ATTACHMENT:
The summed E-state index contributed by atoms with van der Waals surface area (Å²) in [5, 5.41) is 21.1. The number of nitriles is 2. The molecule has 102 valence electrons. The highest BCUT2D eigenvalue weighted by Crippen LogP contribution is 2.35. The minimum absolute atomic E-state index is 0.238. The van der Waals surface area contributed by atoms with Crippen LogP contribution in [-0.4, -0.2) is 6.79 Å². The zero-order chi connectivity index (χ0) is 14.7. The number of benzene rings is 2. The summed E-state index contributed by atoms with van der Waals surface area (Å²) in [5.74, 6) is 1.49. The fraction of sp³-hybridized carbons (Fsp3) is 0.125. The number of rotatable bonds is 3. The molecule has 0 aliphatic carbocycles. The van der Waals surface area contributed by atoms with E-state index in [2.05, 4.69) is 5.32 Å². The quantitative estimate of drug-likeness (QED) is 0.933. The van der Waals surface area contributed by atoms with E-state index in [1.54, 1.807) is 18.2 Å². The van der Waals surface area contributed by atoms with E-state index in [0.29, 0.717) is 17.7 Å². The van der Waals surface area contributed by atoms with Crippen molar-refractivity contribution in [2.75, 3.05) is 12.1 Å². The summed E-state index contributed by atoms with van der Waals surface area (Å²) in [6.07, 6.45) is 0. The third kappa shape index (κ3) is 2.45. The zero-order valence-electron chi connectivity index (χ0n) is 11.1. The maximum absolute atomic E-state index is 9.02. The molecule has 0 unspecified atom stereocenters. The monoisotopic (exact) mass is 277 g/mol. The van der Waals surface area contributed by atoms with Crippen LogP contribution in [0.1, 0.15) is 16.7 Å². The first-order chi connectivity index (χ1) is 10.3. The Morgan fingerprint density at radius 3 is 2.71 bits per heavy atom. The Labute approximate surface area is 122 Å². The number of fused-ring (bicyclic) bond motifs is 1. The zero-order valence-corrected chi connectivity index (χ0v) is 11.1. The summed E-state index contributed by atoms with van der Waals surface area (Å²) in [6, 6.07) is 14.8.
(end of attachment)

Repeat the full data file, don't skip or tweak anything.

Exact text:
The summed E-state index contributed by atoms with van der Waals surface area (Å²) in [5, 5.41) is 21.1. The number of nitriles is 2. The molecule has 102 valence electrons. The highest BCUT2D eigenvalue weighted by Crippen LogP contribution is 2.35. The minimum absolute atomic E-state index is 0.238. The van der Waals surface area contributed by atoms with Crippen LogP contribution in [-0.4, -0.2) is 6.79 Å². The zero-order chi connectivity index (χ0) is 14.7. The number of benzene rings is 2. The summed E-state index contributed by atoms with van der Waals surface area (Å²) in [5.74, 6) is 1.49. The fraction of sp³-hybridized carbons (Fsp3) is 0.125. The number of rotatable bonds is 3. The molecule has 0 aliphatic carbocycles. The van der Waals surface area contributed by atoms with E-state index in [2.05, 4.69) is 5.32 Å². The quantitative estimate of drug-likeness (QED) is 0.933. The van der Waals surface area contributed by atoms with E-state index in [1.54, 1.807) is 18.2 Å². The van der Waals surface area contributed by atoms with E-state index in [0.29, 0.717) is 17.7 Å². The van der Waals surface area contributed by atoms with Crippen molar-refractivity contribution in [2.75, 3.05) is 12.1 Å². The summed E-state index contributed by atoms with van der Waals surface area (Å²) in [6.07, 6.45) is 0. The third kappa shape index (κ3) is 2.45. The zero-order valence-electron chi connectivity index (χ0n) is 11.1. The maximum absolute atomic E-state index is 9.02. The molecule has 0 unspecified atom stereocenters. The monoisotopic (exact) mass is 277 g/mol. The van der Waals surface area contributed by atoms with Crippen LogP contribution in [0.1, 0.15) is 16.7 Å². The first-order chi connectivity index (χ1) is 10.3. The Morgan fingerprint density at radius 3 is 2.71 bits per heavy atom. The Labute approximate surface area is 122 Å². The number of fused-ring (bicyclic) bond motifs is 1. The zero-order valence-corrected chi connectivity index (χ0v) is 11.1. The summed E-state index contributed by atoms with van der Waals surface area (Å²) in [6, 6.07) is 14.8.